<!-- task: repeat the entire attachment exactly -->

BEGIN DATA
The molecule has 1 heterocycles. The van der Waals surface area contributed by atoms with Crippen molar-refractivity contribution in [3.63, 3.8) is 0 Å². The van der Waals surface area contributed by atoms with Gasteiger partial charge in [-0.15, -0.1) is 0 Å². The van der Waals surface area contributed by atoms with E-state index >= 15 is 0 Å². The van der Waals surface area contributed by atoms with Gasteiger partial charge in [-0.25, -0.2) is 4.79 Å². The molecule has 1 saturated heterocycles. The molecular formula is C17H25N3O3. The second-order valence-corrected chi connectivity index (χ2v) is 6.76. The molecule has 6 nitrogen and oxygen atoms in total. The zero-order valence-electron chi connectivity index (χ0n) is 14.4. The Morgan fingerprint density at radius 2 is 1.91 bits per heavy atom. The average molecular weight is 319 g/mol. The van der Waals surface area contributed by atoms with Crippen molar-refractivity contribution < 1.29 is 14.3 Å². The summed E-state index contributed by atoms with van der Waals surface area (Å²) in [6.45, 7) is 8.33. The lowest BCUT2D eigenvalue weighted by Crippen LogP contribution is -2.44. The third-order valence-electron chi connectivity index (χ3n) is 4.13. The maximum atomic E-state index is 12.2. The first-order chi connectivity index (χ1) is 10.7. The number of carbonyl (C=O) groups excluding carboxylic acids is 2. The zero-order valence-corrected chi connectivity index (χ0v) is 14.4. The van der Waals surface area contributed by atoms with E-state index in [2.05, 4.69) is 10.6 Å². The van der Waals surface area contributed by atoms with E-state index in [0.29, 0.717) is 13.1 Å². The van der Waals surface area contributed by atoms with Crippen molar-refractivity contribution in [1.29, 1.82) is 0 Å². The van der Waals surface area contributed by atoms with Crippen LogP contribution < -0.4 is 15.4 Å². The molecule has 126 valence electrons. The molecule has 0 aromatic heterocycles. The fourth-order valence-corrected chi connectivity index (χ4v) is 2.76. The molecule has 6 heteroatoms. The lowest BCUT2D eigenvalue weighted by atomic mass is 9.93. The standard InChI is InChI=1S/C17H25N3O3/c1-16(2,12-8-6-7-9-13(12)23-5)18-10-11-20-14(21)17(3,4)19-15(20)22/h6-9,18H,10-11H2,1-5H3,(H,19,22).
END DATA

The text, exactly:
The molecule has 1 heterocycles. The van der Waals surface area contributed by atoms with Crippen molar-refractivity contribution in [3.63, 3.8) is 0 Å². The van der Waals surface area contributed by atoms with Gasteiger partial charge in [-0.15, -0.1) is 0 Å². The van der Waals surface area contributed by atoms with E-state index >= 15 is 0 Å². The van der Waals surface area contributed by atoms with Gasteiger partial charge in [-0.25, -0.2) is 4.79 Å². The molecule has 1 saturated heterocycles. The molecular formula is C17H25N3O3. The second-order valence-corrected chi connectivity index (χ2v) is 6.76. The molecule has 6 nitrogen and oxygen atoms in total. The zero-order valence-electron chi connectivity index (χ0n) is 14.4. The Morgan fingerprint density at radius 2 is 1.91 bits per heavy atom. The average molecular weight is 319 g/mol. The van der Waals surface area contributed by atoms with Crippen molar-refractivity contribution < 1.29 is 14.3 Å². The summed E-state index contributed by atoms with van der Waals surface area (Å²) in [6.45, 7) is 8.33. The lowest BCUT2D eigenvalue weighted by Crippen LogP contribution is -2.44. The third-order valence-electron chi connectivity index (χ3n) is 4.13. The maximum atomic E-state index is 12.2. The first-order chi connectivity index (χ1) is 10.7. The number of carbonyl (C=O) groups excluding carboxylic acids is 2. The zero-order valence-corrected chi connectivity index (χ0v) is 14.4. The van der Waals surface area contributed by atoms with E-state index in [2.05, 4.69) is 10.6 Å². The van der Waals surface area contributed by atoms with E-state index in [0.29, 0.717) is 13.1 Å². The van der Waals surface area contributed by atoms with Crippen molar-refractivity contribution in [1.29, 1.82) is 0 Å². The van der Waals surface area contributed by atoms with Crippen LogP contribution < -0.4 is 15.4 Å². The molecule has 126 valence electrons. The molecule has 0 aromatic heterocycles. The fourth-order valence-corrected chi connectivity index (χ4v) is 2.76. The molecule has 6 heteroatoms. The lowest BCUT2D eigenvalue weighted by atomic mass is 9.93. The standard InChI is InChI=1S/C17H25N3O3/c1-16(2,12-8-6-7-9-13(12)23-5)18-10-11-20-14(21)17(3,4)19-15(20)22/h6-9,18H,10-11H2,1-5H3,(H,19,22).